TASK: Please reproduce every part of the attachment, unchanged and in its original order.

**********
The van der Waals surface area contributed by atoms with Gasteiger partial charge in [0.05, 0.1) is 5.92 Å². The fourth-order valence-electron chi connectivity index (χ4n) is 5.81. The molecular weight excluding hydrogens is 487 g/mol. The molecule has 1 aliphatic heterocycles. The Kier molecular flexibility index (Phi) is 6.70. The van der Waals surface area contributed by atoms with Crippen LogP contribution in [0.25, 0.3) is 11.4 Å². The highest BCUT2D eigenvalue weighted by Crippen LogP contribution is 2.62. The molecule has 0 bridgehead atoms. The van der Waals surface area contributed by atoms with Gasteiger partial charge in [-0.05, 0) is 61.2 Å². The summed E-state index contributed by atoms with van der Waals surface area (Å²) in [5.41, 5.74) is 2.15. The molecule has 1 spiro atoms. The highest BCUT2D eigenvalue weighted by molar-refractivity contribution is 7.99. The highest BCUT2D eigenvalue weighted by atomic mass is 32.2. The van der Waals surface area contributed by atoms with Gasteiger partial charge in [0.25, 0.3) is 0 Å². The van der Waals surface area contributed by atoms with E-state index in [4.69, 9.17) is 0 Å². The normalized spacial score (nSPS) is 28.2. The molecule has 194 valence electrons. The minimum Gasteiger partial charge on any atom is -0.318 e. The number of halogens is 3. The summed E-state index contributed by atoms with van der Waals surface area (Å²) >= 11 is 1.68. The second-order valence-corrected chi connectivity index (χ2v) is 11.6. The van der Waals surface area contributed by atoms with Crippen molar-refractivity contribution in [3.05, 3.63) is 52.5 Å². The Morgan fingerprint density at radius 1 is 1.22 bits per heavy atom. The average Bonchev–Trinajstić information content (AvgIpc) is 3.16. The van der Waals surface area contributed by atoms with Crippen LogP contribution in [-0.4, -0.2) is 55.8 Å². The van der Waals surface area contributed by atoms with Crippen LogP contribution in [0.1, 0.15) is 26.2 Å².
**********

The van der Waals surface area contributed by atoms with Gasteiger partial charge in [0.05, 0.1) is 5.92 Å². The fourth-order valence-electron chi connectivity index (χ4n) is 5.81. The molecular weight excluding hydrogens is 487 g/mol. The molecule has 1 aliphatic heterocycles. The Kier molecular flexibility index (Phi) is 6.70. The van der Waals surface area contributed by atoms with Crippen LogP contribution in [0.25, 0.3) is 11.4 Å². The highest BCUT2D eigenvalue weighted by Crippen LogP contribution is 2.62. The molecule has 0 bridgehead atoms. The van der Waals surface area contributed by atoms with Gasteiger partial charge in [-0.05, 0) is 61.2 Å². The summed E-state index contributed by atoms with van der Waals surface area (Å²) in [5.41, 5.74) is 2.15. The molecule has 1 spiro atoms. The highest BCUT2D eigenvalue weighted by molar-refractivity contribution is 7.99. The highest BCUT2D eigenvalue weighted by atomic mass is 32.2. The van der Waals surface area contributed by atoms with Gasteiger partial charge in [0.25, 0.3) is 0 Å². The van der Waals surface area contributed by atoms with E-state index in [4.69, 9.17) is 0 Å². The normalized spacial score (nSPS) is 28.2. The molecule has 194 valence electrons. The minimum Gasteiger partial charge on any atom is -0.318 e. The number of halogens is 3. The summed E-state index contributed by atoms with van der Waals surface area (Å²) >= 11 is 1.68. The second-order valence-corrected chi connectivity index (χ2v) is 11.6. The van der Waals surface area contributed by atoms with Crippen molar-refractivity contribution in [3.05, 3.63) is 52.5 Å². The Morgan fingerprint density at radius 1 is 1.22 bits per heavy atom. The average Bonchev–Trinajstić information content (AvgIpc) is 3.16. The van der Waals surface area contributed by atoms with Crippen LogP contribution in [-0.4, -0.2) is 55.8 Å². The van der Waals surface area contributed by atoms with Crippen LogP contribution in [0.1, 0.15) is 26.2 Å².